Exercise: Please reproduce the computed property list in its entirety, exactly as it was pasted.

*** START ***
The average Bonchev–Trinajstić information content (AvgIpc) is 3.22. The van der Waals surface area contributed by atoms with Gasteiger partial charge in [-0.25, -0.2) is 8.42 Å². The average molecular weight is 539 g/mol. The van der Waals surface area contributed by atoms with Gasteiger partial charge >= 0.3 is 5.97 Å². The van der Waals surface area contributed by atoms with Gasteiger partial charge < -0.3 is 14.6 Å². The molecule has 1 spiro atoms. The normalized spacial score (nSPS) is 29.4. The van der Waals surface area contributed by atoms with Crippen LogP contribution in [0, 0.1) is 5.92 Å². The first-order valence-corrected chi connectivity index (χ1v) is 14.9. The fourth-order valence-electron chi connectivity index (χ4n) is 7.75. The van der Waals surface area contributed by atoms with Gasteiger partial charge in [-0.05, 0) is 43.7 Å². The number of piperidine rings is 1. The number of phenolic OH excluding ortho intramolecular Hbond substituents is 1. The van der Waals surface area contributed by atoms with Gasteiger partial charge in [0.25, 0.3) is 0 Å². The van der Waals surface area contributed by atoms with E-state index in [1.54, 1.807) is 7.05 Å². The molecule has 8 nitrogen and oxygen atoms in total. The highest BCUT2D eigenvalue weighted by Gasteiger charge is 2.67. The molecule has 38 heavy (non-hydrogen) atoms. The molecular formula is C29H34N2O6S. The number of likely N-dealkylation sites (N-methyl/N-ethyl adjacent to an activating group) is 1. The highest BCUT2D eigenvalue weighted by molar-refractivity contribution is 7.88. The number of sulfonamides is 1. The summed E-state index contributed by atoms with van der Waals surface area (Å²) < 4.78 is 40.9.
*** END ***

The average Bonchev–Trinajstić information content (AvgIpc) is 3.22. The van der Waals surface area contributed by atoms with Gasteiger partial charge in [-0.25, -0.2) is 8.42 Å². The average molecular weight is 539 g/mol. The van der Waals surface area contributed by atoms with Gasteiger partial charge >= 0.3 is 5.97 Å². The van der Waals surface area contributed by atoms with Gasteiger partial charge < -0.3 is 14.6 Å². The molecule has 1 spiro atoms. The normalized spacial score (nSPS) is 29.4. The van der Waals surface area contributed by atoms with Crippen LogP contribution in [0, 0.1) is 5.92 Å². The first-order valence-corrected chi connectivity index (χ1v) is 14.9. The fourth-order valence-electron chi connectivity index (χ4n) is 7.75. The van der Waals surface area contributed by atoms with Gasteiger partial charge in [-0.05, 0) is 43.7 Å². The number of piperidine rings is 1. The number of phenolic OH excluding ortho intramolecular Hbond substituents is 1. The van der Waals surface area contributed by atoms with Gasteiger partial charge in [0.25, 0.3) is 0 Å². The van der Waals surface area contributed by atoms with E-state index in [1.54, 1.807) is 7.05 Å². The molecule has 8 nitrogen and oxygen atoms in total. The highest BCUT2D eigenvalue weighted by Gasteiger charge is 2.67. The molecule has 38 heavy (non-hydrogen) atoms. The molecular formula is C29H34N2O6S. The number of likely N-dealkylation sites (N-methyl/N-ethyl adjacent to an activating group) is 1. The highest BCUT2D eigenvalue weighted by molar-refractivity contribution is 7.88. The number of sulfonamides is 1. The summed E-state index contributed by atoms with van der Waals surface area (Å²) < 4.78 is 40.9.